As much progress as humanity has made in establishing and maintaining rights for others, we have only brushed the surface of ensuring equal human rights for all.
Surprisingly, too many people still think of slavery as something abolished with the U.S. Civil War; too many still make daily choices that support sweatshops, child labor, racism, oppression and other acts of injustice.
One of the ways you can help promote human rights is to teach others about human rights issues. IHE has a number of activities and lesson plans regarding human rights issues. Samples include:
Circle of Compassion
What is compassion? Who and what are in our circles of compassion? This activity offers an exploration of compassion and uses “scenario” stations to inspire participants to think about who’s in their circle of compassion and why, and what they can do to make a positive difference for those being oppressed.
Recommended for grades 4 and up.
Time: 60-90 minutes
Do You Want Slavery With That?
Modern slavery is still ubiquitous. Students hear about it from the slaves themselves (through their stories) and consider what they can do to help.
Recommended for grades 6 and up.
Time: 60-90 minutes
Human Rights for All?
This activity familiarizes students with the Universal Declaration of Human Rights and inspires them to think about the freedoms they enjoy that others cannot.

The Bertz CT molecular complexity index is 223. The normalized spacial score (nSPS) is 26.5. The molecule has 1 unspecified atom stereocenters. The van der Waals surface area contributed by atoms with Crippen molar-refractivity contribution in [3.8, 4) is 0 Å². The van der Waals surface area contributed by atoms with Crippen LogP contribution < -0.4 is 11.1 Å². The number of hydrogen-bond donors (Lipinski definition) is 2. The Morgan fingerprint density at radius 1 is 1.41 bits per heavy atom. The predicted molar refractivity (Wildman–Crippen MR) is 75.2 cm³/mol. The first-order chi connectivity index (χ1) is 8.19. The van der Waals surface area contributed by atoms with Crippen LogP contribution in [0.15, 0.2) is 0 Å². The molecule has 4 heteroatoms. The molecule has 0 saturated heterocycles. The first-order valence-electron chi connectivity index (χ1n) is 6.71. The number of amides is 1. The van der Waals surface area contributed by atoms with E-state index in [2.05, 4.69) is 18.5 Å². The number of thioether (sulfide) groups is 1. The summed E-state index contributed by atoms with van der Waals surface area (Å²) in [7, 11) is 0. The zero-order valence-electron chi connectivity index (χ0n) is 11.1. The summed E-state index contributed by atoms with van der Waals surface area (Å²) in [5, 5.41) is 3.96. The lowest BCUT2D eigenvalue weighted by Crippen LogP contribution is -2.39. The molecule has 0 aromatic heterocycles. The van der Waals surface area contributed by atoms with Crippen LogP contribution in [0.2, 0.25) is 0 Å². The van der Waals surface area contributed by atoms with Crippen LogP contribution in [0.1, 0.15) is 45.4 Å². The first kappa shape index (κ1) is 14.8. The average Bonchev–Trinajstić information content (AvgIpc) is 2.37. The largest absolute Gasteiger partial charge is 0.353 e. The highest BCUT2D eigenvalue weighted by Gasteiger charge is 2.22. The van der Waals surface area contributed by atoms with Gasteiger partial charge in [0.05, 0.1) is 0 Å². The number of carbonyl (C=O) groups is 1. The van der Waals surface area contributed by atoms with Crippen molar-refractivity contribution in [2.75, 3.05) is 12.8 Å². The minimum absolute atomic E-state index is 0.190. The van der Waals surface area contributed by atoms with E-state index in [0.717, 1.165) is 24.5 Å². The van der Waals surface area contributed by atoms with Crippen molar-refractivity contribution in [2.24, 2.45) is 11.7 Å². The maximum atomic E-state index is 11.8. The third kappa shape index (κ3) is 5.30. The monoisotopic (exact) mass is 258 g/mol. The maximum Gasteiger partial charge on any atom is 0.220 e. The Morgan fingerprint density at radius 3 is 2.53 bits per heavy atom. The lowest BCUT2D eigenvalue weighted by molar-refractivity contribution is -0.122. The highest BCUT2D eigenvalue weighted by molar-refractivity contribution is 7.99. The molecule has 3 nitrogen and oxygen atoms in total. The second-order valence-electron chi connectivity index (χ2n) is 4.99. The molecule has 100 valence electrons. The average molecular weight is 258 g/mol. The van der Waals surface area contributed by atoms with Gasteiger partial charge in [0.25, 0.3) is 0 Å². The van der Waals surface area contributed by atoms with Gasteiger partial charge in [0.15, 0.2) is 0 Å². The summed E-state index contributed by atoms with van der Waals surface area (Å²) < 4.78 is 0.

Recommended for grades 9 and up.
Time: 30-45 minutes
Me Against My Brother: An Exploration of Genocide
Students explore genocide, its broader impacts, and develop a means for taking action to prevent or address genocide.
Recommended for grades 8 & up.
Time: Several days to several weeks
Find more IHE activities/lesson plans on human rights issues.
And, of course, there are resources available all over the web. Here are a couple worth checking out:
Yes! Magazine has a whole featured section on human rights, from their Spring 2007 issue.
Amnesty International has a great music video in honor of international human rights.
Witness has a short video of their staff members sharing about “What image opened your eyes to human rights?”
Let’s remember that, as Frances Moore Lappe says, “Every choice we make can be a celebration of the world we want.” Let’s work to make choices that support and nurture a world in which every person everywhere enjoys human rights.